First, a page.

Dec 30, 2009

Are Ski Slopes Environmentally Friendly?

The Economist(Hitting the Slopes-12/28/09) is a master at scrolling thru scientific journals and condensing important, interesting data so the non-scientist can read and understand it.

In a recent article they compared the construction and administration of ski slopes in the US to those in Europe as far as their environmental friendliness.

They found:
-That ski slopes may be inherently bad for the environment since,"Trees are chopped down to make way for trails that skiers can use. This breaks up forest habitat and stresses local species that are disturbed not only by the construction but also by the skiers themselves during the day and the maintenance crews at night."

-Many of the European slopes are above the tree line and do not require tree removal whereas the US slopes are below the tree line and involve clearing for trail manufacture either by total clear cutting with machines or by more sporadic cutting by man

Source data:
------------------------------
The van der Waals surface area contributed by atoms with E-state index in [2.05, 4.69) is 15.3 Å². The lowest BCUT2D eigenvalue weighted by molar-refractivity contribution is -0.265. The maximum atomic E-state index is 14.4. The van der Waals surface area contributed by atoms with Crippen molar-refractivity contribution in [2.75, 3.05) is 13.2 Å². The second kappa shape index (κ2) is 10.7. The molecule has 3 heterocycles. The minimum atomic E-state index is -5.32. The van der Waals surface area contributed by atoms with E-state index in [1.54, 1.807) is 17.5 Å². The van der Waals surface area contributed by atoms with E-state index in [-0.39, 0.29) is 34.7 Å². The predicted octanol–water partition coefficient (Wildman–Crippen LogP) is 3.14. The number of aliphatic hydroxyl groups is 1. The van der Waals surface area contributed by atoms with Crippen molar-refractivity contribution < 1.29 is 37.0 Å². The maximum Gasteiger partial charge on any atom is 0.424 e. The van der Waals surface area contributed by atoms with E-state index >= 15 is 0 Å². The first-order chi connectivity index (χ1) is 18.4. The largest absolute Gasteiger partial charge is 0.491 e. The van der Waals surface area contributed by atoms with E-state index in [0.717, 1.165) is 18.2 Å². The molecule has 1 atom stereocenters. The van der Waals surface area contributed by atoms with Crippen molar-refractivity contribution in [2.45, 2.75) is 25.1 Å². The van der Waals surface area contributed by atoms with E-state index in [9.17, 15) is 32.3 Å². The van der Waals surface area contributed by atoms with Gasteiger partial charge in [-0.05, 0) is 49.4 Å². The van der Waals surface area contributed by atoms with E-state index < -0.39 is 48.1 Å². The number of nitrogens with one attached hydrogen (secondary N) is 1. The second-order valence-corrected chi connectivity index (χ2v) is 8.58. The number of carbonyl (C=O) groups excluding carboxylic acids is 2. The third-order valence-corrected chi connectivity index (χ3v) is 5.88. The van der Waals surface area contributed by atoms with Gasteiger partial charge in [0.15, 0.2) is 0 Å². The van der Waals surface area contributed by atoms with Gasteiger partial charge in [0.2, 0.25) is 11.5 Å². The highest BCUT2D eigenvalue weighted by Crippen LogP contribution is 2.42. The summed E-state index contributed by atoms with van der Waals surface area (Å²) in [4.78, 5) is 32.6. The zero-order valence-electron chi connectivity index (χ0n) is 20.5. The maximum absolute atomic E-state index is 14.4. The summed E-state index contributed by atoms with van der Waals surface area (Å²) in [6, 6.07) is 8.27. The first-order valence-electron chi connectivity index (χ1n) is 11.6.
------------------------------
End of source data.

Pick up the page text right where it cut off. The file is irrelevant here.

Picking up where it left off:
-Two UCal-Davis scientists did a study on the two types of US clearing and found, "that the way in which the trails had been constructed accounted for nearly all the difference in the number of plants and the diversity of species present. Ski runs that were machine-graded and cleared of boulders and stumps tended to have small herbaceous plants growing on them and little else. Such growth is typical in regions of great environmental disturbance and usually represents the first steps in a region towards ecological recovery. The trails that had simply been cleared of trees were dominated by shrubs, which usually indicate terrain that is ecologically well developed."

The UCal scientists decided that," ski runs cleared of only trees offer some ecological benefits because they locally increase native species diversity and habitat variety without creating harsh boundaries that leave species near the forest edge exposed."

and that,"Instead, any new ski runs on either side of the Atlantic Ocean and elsewhere should be created at relatively low altitudes and by tree clearance rather than machine-grading, a lesson that also holds true for firebreaks, power line rights-of-way and temporary access roads.

It reminds us of golf courses which we have a lot of in Florida where we live.
We assume that golf courses are better than total clear cutting of habitat and building parking lots but they do absolutely change the habitat from the way it was before and with the drainage required certainly hurt native swamps.

Sadly any human recreational involvement leaves a mark on any habitat that is changed

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